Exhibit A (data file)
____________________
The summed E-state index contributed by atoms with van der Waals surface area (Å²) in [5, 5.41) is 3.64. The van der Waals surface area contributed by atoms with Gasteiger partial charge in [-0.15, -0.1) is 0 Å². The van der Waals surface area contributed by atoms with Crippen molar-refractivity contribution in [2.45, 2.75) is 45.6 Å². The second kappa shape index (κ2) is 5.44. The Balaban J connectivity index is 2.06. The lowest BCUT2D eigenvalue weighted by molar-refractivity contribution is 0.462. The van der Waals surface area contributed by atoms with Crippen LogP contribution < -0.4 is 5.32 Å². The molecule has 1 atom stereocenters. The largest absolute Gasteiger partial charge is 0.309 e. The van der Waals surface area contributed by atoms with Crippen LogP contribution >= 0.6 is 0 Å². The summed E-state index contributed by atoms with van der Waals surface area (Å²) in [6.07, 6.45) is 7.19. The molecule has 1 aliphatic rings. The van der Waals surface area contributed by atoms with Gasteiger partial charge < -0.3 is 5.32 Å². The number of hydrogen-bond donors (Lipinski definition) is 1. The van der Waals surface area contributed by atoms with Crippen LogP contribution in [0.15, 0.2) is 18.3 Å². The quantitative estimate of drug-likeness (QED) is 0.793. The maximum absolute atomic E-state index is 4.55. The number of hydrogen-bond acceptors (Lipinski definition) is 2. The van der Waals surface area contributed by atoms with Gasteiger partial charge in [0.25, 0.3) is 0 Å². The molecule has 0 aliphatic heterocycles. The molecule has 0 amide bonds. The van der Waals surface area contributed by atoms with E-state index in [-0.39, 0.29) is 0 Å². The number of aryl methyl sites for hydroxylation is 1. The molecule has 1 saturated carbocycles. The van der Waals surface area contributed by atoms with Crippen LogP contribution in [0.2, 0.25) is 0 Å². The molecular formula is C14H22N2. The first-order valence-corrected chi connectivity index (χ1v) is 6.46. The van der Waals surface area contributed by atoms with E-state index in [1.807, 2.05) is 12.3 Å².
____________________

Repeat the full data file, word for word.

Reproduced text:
The summed E-state index contributed by atoms with van der Waals surface area (Å²) in [5, 5.41) is 3.64. The van der Waals surface area contributed by atoms with Gasteiger partial charge in [-0.15, -0.1) is 0 Å². The van der Waals surface area contributed by atoms with Crippen molar-refractivity contribution in [2.45, 2.75) is 45.6 Å². The second kappa shape index (κ2) is 5.44. The Balaban J connectivity index is 2.06. The lowest BCUT2D eigenvalue weighted by molar-refractivity contribution is 0.462. The van der Waals surface area contributed by atoms with Crippen LogP contribution < -0.4 is 5.32 Å². The molecule has 1 atom stereocenters. The largest absolute Gasteiger partial charge is 0.309 e. The van der Waals surface area contributed by atoms with Crippen LogP contribution >= 0.6 is 0 Å². The summed E-state index contributed by atoms with van der Waals surface area (Å²) in [6.07, 6.45) is 7.19. The molecule has 1 aliphatic rings. The van der Waals surface area contributed by atoms with Gasteiger partial charge < -0.3 is 5.32 Å². The number of hydrogen-bond donors (Lipinski definition) is 1. The van der Waals surface area contributed by atoms with Crippen LogP contribution in [0.15, 0.2) is 18.3 Å². The quantitative estimate of drug-likeness (QED) is 0.793. The maximum absolute atomic E-state index is 4.55. The number of hydrogen-bond acceptors (Lipinski definition) is 2. The van der Waals surface area contributed by atoms with Gasteiger partial charge in [0.25, 0.3) is 0 Å². The molecule has 0 aliphatic heterocycles. The molecule has 0 amide bonds. The van der Waals surface area contributed by atoms with E-state index in [-0.39, 0.29) is 0 Å². The number of aryl methyl sites for hydroxylation is 1. The molecule has 1 saturated carbocycles. The van der Waals surface area contributed by atoms with Crippen LogP contribution in [0.2, 0.25) is 0 Å². The molecular formula is C14H22N2. The first-order valence-corrected chi connectivity index (χ1v) is 6.46. The van der Waals surface area contributed by atoms with E-state index in [1.807, 2.05) is 12.3 Å².